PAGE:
“One of Carter’s friends had a family member who was battling leukaemia and he just came home and said he felt like he wanted to show his support and asked if he could shave off his hair,” Jacqueline Dunn explained.

“Carter literally decided on the Monday that he was going to do it on the Friday of the same week, so we set up his fundraising account and shared it via social media.”

When Friday came, a small amount of nerves kicked in, but Carter had no doubt that he was going to do it. He had the full support of his school friends who still couldn’t quite believe he was going through with it.

Once all his hair was reduced to tiny stubble his first reaction was – “Wow, it’s cold!” Then Carter smiled and said he was proud of himself, as were all his friends who cheered him on.

For Carter’s parents it was one of many proud parent moments they have had, acknowledging that he never hesitates to think of others despite his own personal trials. Carter recently had to undergo surgery to remove his gallbladder.

“We felt mega proud that Carter who has his own personal battles daily, just felt the need to do something for others, acted on it and followed through,” Jacqueline said.

Within five days Carter exceeded the target of $250 that he hoped to raise, instead he reached $440. He has no hesitation in repeating the shave once he has regrown his hair.

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Sharing a unique story of survival

Mundijong resident and cancer survivor Georgia Lowry spoke about her new book Growing Georgia at the Byford Gala Ball last month. The 22-year-old survived bone cancer* as a baby and the book details her journey. Ms Lowry said her family inspired her and that Wilma Mann the author of the book helped her put it all together. “The process was a lot of fun,” she said.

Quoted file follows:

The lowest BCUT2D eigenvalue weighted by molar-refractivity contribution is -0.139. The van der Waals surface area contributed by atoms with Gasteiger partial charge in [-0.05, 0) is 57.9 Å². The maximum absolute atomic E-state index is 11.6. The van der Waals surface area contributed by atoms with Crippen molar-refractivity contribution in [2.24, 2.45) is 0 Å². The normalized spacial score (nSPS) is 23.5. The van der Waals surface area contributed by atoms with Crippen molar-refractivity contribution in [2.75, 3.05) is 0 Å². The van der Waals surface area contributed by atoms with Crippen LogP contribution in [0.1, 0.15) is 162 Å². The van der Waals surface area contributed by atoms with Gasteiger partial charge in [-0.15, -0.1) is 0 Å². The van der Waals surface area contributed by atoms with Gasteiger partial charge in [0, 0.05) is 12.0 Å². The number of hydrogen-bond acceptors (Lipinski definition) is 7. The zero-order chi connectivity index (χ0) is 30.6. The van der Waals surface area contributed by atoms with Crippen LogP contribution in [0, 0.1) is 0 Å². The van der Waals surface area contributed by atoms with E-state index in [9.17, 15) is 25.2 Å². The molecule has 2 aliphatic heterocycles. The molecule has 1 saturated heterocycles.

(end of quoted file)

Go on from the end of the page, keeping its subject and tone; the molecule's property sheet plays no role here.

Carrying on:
“Wilma asked me many questions that were recorded and she managed to bring my story out in a way that really reflected who I was and what I want to say.” Ms Lowry said she hoped people would read it and become more aware of bone cancer. “Just because you, a family member or a friend has cancer or an illness it is definitely not the end of the road,” she said.

“Positive thinking and the power of the mind does a lot of things. “Well, it has done for me anyway.” Ms Lowry said she was lucky and thankful for the love and support she had from her family and friends.

“I’m really focused on my role as ambassador for the Children’s Leukaemia and Cancer Research Foundation,” she said. “I want to help find a cure so kids like me have a better outcome.” Ms Lowry works at a childcare centre and in her spare time rides her horses three days a week in preparation for competitions on the weekends but her main aim was to help with research.

“I hope one day to find a cure,” she said. “There is always hope and if anyone needs to talk to someone reach out to me. “I have a public Facebook page and will always talk to someone going through this.” Ms Lowry said if her journey could help even just one person she would be happy.

For more information visit Facebook.com/GeorgiaLowryPublicSpeaker.

Source: Serpentine Jarrahdale Examiner Newspaper, April 13, 2017 – Page 3
Written by: Juanita Shepherd

*Story Correction – Georgia Lowry was diagnosed with and has survived Acute Lymphoblastic Leukaemia.

Royal-Perth

Charity Golf Day Royal Perth Golf Club

They may be more accustomed to green turf and and getting out of sand traps, but representatives from Royal Perth Golf Club embraced the chance to step into scientific surrounds on a visit to the CLCRF Research Lab.

Under the wing of tour guide Professor Ursula Kees, the golfers learned about very different challenges the researchers came up against each day as they strive to find answers to how they can help children with cancer.

It was an eye opening visit to see just what is taking place in the lab funded by CLCRF. They witnessed where and how the ‘cell lines’ taken from tumours of infants who are fighting or have survived cancer are being used to develop more effective treatment protocols for children around the world.

It was an ‘ace’ shot for the Foundation to make a great impression on the captivated audience. CLCRF has now been chosen as the 2017 beneficiary of the Royal Perth Golf Club’s annual charity day.

Thank you to the Royal Perth Golf Club for their generous support. Further details about the day will follow.

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Landsdale forum news

It has been seven years of fabulous support from Landsdale Forum News and their customers. What began in 2010 has in total amounted to $10,917 donated to the CLCRF to fund childhood cancer research.

As they sadly have to close their doors we at the CLCRF want to wish owner, Paul Slattery, all the best for his future endeavours as he has played a big part in what CLCRF has been able to achieve under the Lansdale Forum News banner.

A huge THANK YOU to Paul and Landsdale Forum News for their incredible support towards child cancer research over the years as a valued member of the Foundation.